It is still two hours before a game in which Kam Chancellor is too hurt to play, but already the Seahawks safety has sweated through his T-shirt and begun to lose his voice. "Get after it. Come on now. Let's go!" he says, shouting motivation at his teammates during the quiet of a pregame stretching drill. His rasps echo in the empty stadium, too loud to ignore, and after a while coach Pete Carroll walks over to join him.
Carroll selected Chancellor in his first draft as Seahawks coach in 2010, and in the seven seasons since, Carroll and others have come to refer to Chancellor as the team's soul. Russell Wilson might be the Seahawks' public face. Richard Sherman might be their most bombastic voice. But on a team that is uniquely built around the fragile chemistry of locker room relationships, Chancellor remains the foundation upon which everything else is built. "When he's good, we're all good, because he's the guy who has everyone's respect," Sherman says.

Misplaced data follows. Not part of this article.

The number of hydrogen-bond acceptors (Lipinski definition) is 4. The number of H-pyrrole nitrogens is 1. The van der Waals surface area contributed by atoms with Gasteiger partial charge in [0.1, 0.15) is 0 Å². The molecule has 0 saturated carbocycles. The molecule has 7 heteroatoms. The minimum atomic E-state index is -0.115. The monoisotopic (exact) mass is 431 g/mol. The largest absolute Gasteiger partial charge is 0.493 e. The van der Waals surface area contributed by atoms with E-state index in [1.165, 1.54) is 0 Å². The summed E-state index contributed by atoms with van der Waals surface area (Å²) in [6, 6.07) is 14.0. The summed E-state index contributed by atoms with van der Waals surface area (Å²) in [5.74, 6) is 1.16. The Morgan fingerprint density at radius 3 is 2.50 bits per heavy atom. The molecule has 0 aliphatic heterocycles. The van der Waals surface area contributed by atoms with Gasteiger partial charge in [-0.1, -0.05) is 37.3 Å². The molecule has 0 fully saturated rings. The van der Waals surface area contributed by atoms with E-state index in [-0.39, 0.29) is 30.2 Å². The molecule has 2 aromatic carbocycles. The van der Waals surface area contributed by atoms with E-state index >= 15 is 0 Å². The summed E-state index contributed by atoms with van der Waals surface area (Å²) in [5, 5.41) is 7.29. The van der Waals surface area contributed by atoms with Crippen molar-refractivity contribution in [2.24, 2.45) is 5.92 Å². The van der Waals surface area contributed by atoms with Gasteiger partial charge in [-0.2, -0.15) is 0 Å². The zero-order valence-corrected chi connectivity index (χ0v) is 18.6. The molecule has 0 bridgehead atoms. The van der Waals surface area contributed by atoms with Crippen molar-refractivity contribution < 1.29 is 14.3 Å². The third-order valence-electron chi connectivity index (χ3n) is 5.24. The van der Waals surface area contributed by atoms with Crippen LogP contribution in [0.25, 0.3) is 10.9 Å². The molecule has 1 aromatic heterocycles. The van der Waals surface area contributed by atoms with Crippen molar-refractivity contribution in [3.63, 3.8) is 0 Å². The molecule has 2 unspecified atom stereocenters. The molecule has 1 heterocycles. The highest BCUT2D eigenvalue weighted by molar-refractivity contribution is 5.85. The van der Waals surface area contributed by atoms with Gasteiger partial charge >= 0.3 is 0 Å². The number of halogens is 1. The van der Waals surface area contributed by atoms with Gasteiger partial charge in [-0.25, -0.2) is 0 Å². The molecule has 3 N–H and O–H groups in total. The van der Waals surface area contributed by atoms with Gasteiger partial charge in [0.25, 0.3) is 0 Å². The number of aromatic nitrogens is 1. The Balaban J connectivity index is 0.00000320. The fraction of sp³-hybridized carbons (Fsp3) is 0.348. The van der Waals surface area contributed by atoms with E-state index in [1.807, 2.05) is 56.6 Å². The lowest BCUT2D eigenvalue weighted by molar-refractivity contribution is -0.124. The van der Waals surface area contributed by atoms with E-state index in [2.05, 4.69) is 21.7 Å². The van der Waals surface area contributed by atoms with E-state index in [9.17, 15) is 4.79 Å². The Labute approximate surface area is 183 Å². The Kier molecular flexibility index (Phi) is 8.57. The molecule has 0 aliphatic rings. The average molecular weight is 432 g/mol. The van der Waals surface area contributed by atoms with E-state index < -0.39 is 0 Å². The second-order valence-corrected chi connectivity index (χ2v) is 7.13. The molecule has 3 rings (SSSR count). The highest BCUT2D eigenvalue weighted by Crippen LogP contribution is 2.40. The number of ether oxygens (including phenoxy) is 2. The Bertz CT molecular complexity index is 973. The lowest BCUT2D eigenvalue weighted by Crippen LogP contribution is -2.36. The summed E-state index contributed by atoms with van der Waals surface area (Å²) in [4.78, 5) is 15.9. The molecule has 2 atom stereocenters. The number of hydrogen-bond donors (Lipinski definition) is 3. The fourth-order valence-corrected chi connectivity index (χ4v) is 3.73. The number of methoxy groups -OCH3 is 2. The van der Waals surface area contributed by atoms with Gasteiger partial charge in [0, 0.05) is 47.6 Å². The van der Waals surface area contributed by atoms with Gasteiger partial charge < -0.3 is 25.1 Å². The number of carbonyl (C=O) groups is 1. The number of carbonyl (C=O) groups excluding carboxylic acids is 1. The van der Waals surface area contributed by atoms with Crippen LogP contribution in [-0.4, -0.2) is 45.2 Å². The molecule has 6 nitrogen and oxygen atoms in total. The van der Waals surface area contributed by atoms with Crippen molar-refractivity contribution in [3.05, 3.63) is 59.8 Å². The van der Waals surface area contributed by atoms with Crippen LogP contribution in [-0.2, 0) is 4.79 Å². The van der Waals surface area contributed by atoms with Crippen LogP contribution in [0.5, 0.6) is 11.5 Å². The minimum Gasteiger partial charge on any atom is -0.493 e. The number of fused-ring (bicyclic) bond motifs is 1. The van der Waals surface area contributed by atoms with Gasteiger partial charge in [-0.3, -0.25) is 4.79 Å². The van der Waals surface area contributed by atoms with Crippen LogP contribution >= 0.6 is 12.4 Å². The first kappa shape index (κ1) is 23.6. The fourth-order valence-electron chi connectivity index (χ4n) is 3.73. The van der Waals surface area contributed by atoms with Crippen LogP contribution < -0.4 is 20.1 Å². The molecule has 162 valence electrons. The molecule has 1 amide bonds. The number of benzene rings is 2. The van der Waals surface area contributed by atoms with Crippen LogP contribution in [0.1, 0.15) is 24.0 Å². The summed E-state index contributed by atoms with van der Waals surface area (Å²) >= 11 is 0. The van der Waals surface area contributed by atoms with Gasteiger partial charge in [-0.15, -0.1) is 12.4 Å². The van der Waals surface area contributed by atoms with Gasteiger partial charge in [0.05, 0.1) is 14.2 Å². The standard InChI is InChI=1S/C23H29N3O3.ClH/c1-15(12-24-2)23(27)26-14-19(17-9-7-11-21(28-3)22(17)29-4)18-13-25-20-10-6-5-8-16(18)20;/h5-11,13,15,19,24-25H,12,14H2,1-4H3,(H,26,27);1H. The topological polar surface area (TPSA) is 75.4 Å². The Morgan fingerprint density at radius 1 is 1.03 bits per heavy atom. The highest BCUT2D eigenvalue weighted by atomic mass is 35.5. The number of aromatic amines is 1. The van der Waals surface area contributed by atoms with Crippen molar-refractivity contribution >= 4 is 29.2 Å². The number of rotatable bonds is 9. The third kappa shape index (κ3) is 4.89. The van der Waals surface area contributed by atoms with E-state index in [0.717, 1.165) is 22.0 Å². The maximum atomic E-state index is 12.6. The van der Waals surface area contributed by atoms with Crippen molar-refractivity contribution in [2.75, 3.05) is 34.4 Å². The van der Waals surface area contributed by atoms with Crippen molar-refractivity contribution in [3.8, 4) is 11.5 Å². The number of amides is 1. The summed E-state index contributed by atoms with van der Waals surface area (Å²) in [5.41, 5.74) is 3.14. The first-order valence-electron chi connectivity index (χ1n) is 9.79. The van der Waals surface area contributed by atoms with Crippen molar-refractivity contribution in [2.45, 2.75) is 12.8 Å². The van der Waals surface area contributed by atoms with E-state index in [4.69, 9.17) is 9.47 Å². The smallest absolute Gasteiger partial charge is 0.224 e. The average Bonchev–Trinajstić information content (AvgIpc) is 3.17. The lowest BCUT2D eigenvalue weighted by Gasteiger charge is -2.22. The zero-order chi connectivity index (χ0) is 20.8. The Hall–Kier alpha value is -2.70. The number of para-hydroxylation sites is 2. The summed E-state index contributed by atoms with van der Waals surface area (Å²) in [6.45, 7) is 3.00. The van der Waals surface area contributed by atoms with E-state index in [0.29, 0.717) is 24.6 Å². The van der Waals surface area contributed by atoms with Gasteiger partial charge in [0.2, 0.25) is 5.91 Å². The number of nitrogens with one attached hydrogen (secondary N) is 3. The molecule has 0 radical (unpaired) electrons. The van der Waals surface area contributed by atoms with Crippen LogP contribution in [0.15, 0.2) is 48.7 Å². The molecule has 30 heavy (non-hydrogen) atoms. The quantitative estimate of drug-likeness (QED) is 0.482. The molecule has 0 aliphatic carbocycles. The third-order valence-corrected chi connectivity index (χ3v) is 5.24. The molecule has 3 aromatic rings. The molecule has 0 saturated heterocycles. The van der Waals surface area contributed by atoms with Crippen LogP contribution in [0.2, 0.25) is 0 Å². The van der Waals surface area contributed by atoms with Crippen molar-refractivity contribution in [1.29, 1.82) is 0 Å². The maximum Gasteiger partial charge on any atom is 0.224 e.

It is Chancellor whom teammates credit for uniting the locker room on the way to back-to-back Super Bowl appearances. It is Chancellor who now blames himself for disrupting that chemistry last season with his two-game contract holdout, a situation that he says damaged relationships with teammates and compelled him to apologize.
And now, on this Monday night, it is Chancellor who Carroll believes is most capable of igniting the Seahawks for the season's stretch run -- even if he's still hobbled on the sideline in street clothes, about to miss his fourth consecutive game with a groin injury.
"You should speak to the guys before the game tonight," Chancellor would later recall Carroll telling him.
Why? I'm not even playing, Chancellor thought to himself.
Before he can say anything, though, Carroll says: "Doesn't matter. They want to hear you anyway."